The Post-Holiday Retail Scene
In the realm of major retailers, December 26th marks a significant transition. The festive tunes shift from Christmas melodies to the more universally appealing Top 40 hits. Store decorations, embodying the holiday spirit, are unceremoniously discarded into compactors.
Anything remotely tied to the season goes on a drastic clearance. The most commercialized holiday season concludes, making way for business as usual.
The Technological Evolution of Christmas Decorations
Conventional Methods and Limitations
Traditionally mundane, post-Christmas deals on decorations have taken a technological turn in recent years. Among the advancements are addressable RGB LED strands, effects controlled via Bluetooth, and, more recently, laser technology. Laser projectors, with their ease of use and efficiency, have gained popularity as a preferred Christmas decoration.
The Clearance Discovery: NEWFEEL Holiday Multi-Color Light Projector
Amidst the aftermath of the Great Holiday Unloading, a surprising find emerged at Home Depot—a NEWFEEL
Holiday Multi-Color Light Projector priced at approximately $270, reflecting a 75% reduction from the regular price. A deal too enticing to ignore, this projector beckoned further exploration into its inner workings.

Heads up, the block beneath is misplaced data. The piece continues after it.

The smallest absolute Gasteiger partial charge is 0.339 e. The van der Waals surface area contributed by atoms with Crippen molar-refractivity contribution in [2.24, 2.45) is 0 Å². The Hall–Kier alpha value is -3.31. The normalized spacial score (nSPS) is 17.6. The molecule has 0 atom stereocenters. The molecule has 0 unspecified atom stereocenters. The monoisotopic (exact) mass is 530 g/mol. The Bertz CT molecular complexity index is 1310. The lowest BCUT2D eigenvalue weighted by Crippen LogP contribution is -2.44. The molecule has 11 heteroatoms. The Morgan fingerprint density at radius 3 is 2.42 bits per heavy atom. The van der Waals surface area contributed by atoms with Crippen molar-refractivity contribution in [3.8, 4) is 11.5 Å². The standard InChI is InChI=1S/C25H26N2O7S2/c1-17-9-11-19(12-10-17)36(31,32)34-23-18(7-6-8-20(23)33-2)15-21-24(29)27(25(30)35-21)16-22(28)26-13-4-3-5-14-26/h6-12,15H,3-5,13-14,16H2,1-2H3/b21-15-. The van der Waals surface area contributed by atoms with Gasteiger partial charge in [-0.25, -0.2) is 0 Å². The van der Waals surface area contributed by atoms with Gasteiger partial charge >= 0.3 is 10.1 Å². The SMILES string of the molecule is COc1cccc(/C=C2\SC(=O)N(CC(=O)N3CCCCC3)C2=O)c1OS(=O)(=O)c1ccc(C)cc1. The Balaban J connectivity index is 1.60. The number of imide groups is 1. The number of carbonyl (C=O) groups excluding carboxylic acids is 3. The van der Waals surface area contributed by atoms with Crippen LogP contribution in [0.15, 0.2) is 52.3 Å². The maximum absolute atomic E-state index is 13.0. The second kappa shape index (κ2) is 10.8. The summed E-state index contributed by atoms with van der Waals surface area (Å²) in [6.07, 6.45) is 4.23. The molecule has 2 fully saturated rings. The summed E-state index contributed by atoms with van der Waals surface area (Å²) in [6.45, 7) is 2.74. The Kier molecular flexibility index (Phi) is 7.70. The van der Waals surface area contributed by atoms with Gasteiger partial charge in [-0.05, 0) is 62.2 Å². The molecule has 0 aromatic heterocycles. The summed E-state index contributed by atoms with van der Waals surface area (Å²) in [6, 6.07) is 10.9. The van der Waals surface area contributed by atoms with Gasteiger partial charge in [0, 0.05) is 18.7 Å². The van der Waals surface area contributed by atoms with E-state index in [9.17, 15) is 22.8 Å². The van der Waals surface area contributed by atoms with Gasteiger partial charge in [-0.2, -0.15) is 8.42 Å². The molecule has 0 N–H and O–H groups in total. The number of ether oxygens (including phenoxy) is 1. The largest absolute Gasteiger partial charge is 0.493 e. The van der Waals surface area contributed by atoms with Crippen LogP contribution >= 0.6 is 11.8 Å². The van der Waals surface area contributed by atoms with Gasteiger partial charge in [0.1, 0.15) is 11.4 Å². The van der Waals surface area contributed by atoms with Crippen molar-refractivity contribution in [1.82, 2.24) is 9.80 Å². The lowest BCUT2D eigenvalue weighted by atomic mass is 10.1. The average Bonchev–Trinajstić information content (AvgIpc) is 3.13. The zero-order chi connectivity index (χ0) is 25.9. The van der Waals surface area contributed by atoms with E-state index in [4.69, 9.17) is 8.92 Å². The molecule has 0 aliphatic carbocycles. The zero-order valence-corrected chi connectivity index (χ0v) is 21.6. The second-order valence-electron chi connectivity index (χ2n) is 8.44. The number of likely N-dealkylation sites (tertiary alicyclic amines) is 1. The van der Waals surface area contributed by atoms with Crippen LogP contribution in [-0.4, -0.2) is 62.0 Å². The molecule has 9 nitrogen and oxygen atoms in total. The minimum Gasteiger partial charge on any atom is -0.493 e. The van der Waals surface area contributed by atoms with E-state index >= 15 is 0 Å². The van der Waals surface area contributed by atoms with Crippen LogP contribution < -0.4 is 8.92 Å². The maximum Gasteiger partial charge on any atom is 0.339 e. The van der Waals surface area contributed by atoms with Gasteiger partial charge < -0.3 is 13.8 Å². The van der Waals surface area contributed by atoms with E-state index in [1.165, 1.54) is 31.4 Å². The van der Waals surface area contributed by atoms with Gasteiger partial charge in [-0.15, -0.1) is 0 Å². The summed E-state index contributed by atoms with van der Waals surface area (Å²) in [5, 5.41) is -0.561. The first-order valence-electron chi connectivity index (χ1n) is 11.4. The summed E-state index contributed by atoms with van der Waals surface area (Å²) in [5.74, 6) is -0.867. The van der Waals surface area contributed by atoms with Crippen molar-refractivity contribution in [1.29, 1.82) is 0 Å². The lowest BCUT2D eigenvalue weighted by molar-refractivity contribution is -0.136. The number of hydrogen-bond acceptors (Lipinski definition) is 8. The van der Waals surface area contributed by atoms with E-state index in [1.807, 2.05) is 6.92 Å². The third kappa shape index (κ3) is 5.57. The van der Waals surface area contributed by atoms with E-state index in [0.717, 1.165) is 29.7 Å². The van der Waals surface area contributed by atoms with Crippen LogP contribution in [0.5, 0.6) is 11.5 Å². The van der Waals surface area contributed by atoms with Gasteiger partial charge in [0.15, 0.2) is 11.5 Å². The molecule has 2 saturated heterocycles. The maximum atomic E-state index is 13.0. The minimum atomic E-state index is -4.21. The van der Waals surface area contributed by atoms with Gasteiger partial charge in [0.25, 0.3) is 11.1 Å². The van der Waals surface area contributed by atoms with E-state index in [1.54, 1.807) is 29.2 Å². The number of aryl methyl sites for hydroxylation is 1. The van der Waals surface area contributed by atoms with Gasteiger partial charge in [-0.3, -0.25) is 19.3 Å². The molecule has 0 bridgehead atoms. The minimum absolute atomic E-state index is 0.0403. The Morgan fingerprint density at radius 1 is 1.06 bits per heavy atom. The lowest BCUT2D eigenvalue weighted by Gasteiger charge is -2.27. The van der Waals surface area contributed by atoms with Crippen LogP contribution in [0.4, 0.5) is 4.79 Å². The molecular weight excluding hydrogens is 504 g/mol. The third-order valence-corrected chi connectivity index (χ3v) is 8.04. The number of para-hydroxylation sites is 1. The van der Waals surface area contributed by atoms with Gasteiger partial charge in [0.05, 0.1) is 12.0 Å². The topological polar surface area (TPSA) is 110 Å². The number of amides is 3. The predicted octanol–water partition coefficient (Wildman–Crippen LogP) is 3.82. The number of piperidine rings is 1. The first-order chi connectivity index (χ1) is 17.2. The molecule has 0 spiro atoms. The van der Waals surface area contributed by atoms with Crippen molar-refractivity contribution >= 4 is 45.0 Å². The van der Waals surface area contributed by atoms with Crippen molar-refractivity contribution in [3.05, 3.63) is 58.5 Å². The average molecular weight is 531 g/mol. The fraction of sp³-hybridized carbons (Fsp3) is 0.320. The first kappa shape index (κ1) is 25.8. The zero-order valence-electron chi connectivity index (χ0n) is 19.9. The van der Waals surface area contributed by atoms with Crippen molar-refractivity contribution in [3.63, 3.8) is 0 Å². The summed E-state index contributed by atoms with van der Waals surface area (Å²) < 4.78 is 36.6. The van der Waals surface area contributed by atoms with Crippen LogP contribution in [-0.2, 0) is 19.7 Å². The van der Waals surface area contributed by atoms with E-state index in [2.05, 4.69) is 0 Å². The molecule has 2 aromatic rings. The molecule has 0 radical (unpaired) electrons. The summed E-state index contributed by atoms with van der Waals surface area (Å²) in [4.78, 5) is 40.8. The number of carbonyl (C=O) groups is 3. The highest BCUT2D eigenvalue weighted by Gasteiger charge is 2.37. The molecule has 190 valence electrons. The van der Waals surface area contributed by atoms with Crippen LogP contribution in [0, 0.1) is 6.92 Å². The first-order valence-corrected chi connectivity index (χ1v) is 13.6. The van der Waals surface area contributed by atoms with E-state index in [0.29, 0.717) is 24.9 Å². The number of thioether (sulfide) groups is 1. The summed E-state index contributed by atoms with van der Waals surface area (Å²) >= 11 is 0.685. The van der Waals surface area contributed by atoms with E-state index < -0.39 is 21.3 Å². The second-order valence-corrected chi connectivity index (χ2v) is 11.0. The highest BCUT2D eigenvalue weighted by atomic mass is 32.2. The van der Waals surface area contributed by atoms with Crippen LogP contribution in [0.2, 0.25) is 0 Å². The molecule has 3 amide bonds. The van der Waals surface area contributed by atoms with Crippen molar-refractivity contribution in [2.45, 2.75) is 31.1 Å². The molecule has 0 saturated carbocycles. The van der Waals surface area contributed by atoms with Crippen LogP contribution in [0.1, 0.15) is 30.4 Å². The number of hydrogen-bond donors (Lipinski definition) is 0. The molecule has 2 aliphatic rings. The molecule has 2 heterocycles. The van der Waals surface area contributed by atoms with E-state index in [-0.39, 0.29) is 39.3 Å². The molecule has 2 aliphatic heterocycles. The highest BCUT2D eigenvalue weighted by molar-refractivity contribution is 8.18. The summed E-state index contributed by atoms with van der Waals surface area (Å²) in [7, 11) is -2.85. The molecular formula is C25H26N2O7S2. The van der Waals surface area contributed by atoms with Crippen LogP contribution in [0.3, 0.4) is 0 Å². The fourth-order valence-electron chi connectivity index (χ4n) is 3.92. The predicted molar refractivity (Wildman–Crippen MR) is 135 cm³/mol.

Unveiling the Projector's Internals: A Three-Laser Revelation
Upon disassembly, the projector revealed a not-so-common feature: three lasers. While typical projectors feature red and green lasers, this one added a blue laser to the mix (440 nm). What stood out was the presence of only two laser apertures in the front, suggesting an internal beam combiner allowing two lasers to share a single window. The choice of a beam combiner over redesigned cases hinted at cost-effectiveness.
Cracking it Open: External Heatsink and Thermal Considerations
Removing the back cover exposed a noteworthy design element—the external heatsink. The "knuckle" on the mounting stake, initially perceived as a design choice to reduce material, turned out to be intricately linked to the primary laser heatsink. This connection facilitated heat dissipation outside the airtight body, albeit not flawlessly.
A Closer Examination: Sled Design and Component Accessibility
Further disassembly unveiled a sled housing all internal components, thoughtfully designed for accessibility. Connectors were used instead of direct soldering, simplifying the stripping down process. Notably, motorized optics occupied the front, while the rear housed the primary heatsink containing blue and green lasers. The red laser occupied a smaller heatsink, strategically positioned for the beam combiner to merge red and green beams from the same aperture.
Inviting Suggestions for Future Teardowns
As this Christmas laser projector teardown comes to a close, we welcome suggestions from readers for future teardown explorations. Feel free to share your ideas in the comments below.